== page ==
MIT researchers have developed a technique for producing long strips of graphene, which appears to be a first step towards industrial production of this revolutionary material. It could have several applications, including desalination of water and biological separation, among others.
As indicated in a statement from MIT on the 17th April 2018, this new technique is a “scalable manufacturing process [that] spools out strips of graphene for use in ultrathin membranes”. These very high quality thin strips are intended for use in filtering molecules such as larger ions, proteins or salts.
We already use a similar material for this application – sort of film with microscopic nanopores. This film is intended to allow water to pass through it while blocking out pollutants. This technique is a way of filtering water for minimal cost, and was in fact used a few weeks ago by Australian CSIRO scientists, in order to make water from Sydney Port Harbour drinkable.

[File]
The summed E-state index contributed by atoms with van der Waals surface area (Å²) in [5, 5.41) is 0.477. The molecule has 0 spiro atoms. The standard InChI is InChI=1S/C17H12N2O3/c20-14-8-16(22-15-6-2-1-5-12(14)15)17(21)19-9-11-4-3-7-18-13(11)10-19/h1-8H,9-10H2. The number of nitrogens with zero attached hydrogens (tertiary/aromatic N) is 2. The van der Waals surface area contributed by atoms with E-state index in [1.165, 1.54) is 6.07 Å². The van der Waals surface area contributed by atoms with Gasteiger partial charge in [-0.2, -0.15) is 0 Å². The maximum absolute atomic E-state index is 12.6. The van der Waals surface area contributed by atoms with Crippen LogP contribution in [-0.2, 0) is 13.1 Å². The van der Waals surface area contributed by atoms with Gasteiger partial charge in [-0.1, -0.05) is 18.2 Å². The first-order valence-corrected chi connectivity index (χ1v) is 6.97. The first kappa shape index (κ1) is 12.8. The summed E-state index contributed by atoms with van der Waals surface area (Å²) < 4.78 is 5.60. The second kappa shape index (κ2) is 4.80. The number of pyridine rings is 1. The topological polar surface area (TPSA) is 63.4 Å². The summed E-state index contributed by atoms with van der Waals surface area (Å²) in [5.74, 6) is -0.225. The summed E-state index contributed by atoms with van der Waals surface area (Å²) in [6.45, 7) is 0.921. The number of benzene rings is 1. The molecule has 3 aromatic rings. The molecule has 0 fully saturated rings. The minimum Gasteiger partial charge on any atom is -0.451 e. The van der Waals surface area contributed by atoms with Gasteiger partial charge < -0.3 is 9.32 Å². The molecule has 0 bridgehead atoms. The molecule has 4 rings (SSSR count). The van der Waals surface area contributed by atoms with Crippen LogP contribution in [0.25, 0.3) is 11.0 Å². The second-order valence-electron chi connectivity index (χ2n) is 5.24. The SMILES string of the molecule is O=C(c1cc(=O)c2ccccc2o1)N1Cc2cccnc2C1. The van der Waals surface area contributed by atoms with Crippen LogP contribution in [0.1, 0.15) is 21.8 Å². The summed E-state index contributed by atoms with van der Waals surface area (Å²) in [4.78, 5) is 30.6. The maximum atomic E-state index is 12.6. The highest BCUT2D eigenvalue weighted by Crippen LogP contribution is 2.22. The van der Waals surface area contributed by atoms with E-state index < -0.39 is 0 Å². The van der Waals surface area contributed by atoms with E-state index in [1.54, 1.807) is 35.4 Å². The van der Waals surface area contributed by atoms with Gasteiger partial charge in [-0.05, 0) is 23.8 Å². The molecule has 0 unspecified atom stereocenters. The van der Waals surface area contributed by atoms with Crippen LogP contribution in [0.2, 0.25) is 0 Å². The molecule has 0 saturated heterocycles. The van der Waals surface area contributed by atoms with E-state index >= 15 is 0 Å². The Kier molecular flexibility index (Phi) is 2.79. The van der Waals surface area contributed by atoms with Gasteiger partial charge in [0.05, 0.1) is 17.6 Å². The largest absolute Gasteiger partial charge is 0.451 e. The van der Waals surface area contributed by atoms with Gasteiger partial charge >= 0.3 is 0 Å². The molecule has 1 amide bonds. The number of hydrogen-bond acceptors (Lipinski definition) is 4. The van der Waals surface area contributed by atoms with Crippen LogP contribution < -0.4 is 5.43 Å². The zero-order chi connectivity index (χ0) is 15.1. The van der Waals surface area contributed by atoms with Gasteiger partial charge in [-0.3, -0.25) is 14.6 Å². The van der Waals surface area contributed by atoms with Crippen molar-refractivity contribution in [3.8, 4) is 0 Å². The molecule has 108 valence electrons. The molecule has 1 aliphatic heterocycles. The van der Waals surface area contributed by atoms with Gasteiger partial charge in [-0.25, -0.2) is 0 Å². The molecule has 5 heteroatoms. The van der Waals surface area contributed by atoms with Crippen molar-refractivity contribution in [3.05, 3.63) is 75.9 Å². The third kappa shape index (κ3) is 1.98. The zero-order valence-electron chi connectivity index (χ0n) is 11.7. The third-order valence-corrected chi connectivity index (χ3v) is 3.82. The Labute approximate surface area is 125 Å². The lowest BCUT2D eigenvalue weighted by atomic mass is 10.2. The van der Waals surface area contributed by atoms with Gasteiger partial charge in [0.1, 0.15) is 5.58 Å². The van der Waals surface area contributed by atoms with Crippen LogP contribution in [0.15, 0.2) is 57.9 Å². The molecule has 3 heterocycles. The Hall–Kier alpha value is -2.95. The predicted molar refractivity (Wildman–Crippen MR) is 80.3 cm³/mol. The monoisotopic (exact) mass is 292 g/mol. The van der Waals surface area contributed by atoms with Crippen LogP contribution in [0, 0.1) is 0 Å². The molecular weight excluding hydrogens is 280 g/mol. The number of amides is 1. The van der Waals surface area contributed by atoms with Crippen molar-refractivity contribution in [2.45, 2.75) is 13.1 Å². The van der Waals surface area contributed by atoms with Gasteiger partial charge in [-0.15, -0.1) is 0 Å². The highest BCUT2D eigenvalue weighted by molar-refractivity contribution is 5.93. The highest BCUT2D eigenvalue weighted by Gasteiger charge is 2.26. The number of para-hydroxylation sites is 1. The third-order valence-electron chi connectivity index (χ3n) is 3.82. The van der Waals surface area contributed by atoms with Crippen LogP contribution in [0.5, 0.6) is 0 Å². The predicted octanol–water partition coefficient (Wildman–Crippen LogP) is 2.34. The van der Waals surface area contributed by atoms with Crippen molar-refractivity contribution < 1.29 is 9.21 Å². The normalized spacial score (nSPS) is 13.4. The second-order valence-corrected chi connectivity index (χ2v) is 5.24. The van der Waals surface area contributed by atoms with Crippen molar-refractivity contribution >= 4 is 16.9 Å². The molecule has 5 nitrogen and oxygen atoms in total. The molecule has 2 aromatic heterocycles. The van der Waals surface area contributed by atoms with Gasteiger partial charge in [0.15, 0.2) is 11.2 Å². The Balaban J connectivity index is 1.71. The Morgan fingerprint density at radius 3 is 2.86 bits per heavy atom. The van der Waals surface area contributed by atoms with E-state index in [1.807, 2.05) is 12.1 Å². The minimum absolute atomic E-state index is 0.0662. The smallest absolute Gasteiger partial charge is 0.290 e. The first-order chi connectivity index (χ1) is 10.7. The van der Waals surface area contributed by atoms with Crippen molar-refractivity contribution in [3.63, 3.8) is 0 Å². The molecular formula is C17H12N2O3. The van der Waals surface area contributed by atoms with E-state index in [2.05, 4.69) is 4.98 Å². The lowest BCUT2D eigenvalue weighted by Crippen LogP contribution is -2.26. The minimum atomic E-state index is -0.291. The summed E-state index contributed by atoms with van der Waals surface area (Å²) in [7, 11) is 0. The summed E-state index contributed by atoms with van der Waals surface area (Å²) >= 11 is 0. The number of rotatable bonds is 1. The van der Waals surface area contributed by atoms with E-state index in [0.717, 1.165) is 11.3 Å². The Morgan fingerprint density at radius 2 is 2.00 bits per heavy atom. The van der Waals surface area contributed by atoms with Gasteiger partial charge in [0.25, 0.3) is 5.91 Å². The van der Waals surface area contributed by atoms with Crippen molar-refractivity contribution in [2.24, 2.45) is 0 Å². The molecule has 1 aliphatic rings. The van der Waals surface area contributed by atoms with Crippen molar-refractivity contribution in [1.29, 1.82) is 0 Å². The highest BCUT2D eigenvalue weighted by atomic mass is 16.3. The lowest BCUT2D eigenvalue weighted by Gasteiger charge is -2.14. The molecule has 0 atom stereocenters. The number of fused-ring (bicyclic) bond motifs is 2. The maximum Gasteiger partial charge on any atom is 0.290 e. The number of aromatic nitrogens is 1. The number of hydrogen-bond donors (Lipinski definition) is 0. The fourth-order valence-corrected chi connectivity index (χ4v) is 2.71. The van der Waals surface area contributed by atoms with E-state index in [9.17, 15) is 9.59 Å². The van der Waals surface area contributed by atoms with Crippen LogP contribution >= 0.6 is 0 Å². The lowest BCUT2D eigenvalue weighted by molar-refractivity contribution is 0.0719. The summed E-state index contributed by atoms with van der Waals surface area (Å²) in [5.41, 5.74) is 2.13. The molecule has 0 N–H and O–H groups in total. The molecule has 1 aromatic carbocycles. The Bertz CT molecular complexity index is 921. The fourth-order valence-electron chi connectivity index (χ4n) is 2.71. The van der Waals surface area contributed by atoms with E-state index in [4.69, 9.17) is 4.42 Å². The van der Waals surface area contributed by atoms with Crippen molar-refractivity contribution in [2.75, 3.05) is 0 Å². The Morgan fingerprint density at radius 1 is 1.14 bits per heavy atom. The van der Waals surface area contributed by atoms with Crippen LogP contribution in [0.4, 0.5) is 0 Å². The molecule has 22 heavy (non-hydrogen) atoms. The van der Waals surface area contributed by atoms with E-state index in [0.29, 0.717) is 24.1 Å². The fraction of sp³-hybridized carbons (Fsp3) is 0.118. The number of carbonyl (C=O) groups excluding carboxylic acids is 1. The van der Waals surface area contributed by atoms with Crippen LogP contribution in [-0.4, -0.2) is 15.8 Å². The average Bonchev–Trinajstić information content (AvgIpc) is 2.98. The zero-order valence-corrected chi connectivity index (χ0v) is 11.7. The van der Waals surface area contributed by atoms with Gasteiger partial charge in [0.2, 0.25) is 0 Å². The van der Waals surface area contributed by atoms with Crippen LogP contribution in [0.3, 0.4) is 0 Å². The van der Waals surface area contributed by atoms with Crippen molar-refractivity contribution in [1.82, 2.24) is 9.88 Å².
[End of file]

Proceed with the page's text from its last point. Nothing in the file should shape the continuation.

“For several years, researchers have thought of graphene as a potential route to ultrathin membranes… We believe this is the first study that has tailored the manufacturing of graphene toward membrane applications, which require the graphene to be seamless, cover the substrate fully, and be of high quality”, explains John Hart, director of the Laboratory for Manufacturing and Productivity at MIT.
The fact is that for the moment, graphene is produced in the laboratory and in small quantities. Thus, the large scale manufacturing option proposed by the MIT researchers is of particular interest in terms of industrial production. For now, their machine is designed to manufacture 5 centimeters of grahene per minute, and in just four hours, the researchers produced a 10 meter long strip! Naturally, the researchers envisage that their machine would run 24 hours a day in a factory setting.